The second-largest private collection of Dead Sea Scroll fragments, an early copy of the Psalms and interactive exhibits are among the features of the 430,000-square-foot Museum of the Bible that opened its doors to the public in Washington, D.C. on November 17, 2017. The museum’s eight floors delve into the impact and history of the Bible through paintings, videos and artifacts.
Visitors are greeted by two 40-foot-tall replicas of the “Gutenberg Gates,” each weighing over 12 tons and bearing the words of Genesis. The privately-funded Museum of the Bible spent over 500 million dollars turning a former refrigeration warehouse into an airy museum that explores the influence, stories and origins of the Bible, with such features as a New Testament-era village and a rooftop “biblical” garden that houses many plants discussed in the Bible.
The museum’s founder and chairman, Steve Green, has one of the world’s largest private collection of rare biblical antiquities (around 40,000), and many of those pieces are shown in the Museum of the Bible. But controversy over stolen antiquities and forgery has clouded the opening of this immersive museum.
In July 2017, it was discovered that thousands of Green’s artifacts were smuggled out of Iraq in 2010 and 2011. Green, who is also the president of the arts-and-crafts retail chain Hobby Lobby, was slapped with a $3 million fine and had to turn over 3,500 cuneiform tablets and clay seals. While the museum did not use all the pieces Green offered to them, many do sit within the exhibitions. And the controversy doesn’t stop there.
According to Kipp Davis, a biblical scholar at Trinity Western University in Langley, Canada, six of the museum’s 13 Dead Sea Scroll fragments are likely forgeries. While Green claims to have brought in experts to validate the authenticity of many of the ancient texts—including the scrolls—scholars such as Joel Baden, a Hebrew Bible scholar at Yale Divinity School, and Candida Moss, a professor of Theology who specializes in the New Testament at the University of Birmingham, say these experts are inexperienced, and not able to verify validity.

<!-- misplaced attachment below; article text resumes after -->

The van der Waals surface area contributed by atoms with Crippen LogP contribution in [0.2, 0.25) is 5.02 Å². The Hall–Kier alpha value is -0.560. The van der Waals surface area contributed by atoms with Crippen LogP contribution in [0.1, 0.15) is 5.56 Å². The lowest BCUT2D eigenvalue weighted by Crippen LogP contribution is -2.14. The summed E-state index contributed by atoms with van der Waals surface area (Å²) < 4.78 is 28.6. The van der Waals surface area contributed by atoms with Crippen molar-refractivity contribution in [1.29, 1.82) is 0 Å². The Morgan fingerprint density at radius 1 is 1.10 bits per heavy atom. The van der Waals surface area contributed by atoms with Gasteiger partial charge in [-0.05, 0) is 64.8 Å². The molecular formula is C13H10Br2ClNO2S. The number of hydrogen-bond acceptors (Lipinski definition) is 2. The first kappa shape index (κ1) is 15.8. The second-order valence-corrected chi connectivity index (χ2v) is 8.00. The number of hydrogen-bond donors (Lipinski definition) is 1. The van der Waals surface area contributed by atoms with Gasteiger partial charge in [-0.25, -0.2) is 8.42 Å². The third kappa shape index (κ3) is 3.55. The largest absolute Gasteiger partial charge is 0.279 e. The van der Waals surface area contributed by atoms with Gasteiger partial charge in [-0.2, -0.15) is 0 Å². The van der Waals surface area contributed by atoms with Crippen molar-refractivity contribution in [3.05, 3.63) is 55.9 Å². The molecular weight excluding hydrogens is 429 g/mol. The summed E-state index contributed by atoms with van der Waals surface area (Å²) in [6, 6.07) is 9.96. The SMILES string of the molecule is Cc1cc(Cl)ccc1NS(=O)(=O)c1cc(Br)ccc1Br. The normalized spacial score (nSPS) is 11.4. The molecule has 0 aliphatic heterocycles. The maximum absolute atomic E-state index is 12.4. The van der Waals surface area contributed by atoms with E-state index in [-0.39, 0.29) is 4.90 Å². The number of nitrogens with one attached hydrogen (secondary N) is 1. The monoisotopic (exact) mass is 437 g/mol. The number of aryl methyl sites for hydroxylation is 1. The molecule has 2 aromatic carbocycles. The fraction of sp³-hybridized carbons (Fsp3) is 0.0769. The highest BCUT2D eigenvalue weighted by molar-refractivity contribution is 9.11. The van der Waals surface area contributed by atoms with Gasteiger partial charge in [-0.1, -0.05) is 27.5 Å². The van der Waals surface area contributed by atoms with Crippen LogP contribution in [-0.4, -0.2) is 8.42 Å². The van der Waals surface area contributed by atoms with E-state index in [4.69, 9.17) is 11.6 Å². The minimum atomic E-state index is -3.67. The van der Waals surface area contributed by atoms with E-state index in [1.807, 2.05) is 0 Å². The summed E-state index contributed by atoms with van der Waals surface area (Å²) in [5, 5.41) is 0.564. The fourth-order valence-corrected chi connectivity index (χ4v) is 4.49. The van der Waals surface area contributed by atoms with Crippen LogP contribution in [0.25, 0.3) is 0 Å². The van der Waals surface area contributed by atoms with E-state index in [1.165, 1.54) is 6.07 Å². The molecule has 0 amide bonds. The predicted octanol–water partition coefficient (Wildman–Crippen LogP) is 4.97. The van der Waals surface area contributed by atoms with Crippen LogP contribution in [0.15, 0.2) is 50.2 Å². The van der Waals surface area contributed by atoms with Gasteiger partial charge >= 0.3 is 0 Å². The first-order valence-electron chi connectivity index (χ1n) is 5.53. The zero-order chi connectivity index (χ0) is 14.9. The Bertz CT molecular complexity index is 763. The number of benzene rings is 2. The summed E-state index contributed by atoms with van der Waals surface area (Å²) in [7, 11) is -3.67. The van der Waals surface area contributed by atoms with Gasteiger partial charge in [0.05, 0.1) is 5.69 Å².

The goal of the museum is to encourage people to read the Bible, and not to take sides on “divisive” topics. Part of this complex history? Slavery. Alongside proslavery text taken from the Bible itself are depictions of Jefferson Davis and the Confederate flag. The museum presents this text without taking sides. They also do not take sides on sexuality, contraception, gender identity or any other divisive issue of the day.
Hobby Lobby, which Green’s father founded in the early 1970s, is no stranger to the limelight. In 2014 the Supreme Court heard Burwell v. Hobby Lobby Stores, Inc., where the evangelical business challenged the Affordable Care Act’s mandate that employers provide access to contraception to their employees. Green himself also provided a Bible curriculum to schools.
While the museum is having a hard time escaping the reports of forgery and smuggling, some early viewers are thoroughly impressed with this modern “one-stop-shopping cultural experience.”
What will the impact of this new museum be? Only time will tell. In the meantime, take a look at some of the highlights of the vast collection.